You’ve let your users down. Now what? That’s the question facing Blippy CEO Ashvin Kumar in the lead stories from today’s SmartBrief on Social Media. Blippy, a service that allows users to share news of their credit card purchases with friends, made headlines last week after it accidentally divulged four users credit card numbers via a Google search.
Kumar responded by calling each user with a compromised account. It’s kept a steady stream of updates coming on its blog and publicized those updates via Twitter. Is that enough?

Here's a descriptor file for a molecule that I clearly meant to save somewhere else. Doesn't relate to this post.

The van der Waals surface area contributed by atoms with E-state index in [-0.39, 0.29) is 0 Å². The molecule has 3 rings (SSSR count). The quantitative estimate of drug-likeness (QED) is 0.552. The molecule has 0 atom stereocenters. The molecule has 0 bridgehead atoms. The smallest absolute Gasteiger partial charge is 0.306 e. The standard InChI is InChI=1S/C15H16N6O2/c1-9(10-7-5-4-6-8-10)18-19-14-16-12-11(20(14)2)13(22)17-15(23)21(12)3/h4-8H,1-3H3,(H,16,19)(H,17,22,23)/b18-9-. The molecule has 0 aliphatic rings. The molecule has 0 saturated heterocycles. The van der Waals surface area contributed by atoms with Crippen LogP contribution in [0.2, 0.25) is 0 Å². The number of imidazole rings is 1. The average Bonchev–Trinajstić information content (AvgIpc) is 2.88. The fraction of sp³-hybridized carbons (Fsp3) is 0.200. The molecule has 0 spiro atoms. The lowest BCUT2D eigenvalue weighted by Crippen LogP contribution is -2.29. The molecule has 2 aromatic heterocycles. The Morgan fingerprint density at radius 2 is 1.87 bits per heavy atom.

Blippy’s situation isn’t unique. Facebook has had its share of gaffes — and in each case the fuss was minimal and quickly forgotten. Blippy is in a tougher spot because 1) the leak involves credit card numbers and 2) Blippy can’t exist if people aren’t willing to trust them with their credit card numbers. Facebook also has the advantage of a large, stable user base, something Blippy can’t say yet. If it ever wants to become a large, stable network, it needs to make sure its crisis response is up to par.
What does a social network need to do to restore trust after a leak of some kind? Has Blippy met that test? Is forgiveness just a matter of time, or is there something more the network needs to do?
Image credit, Tomas Skopal, via Shutterstock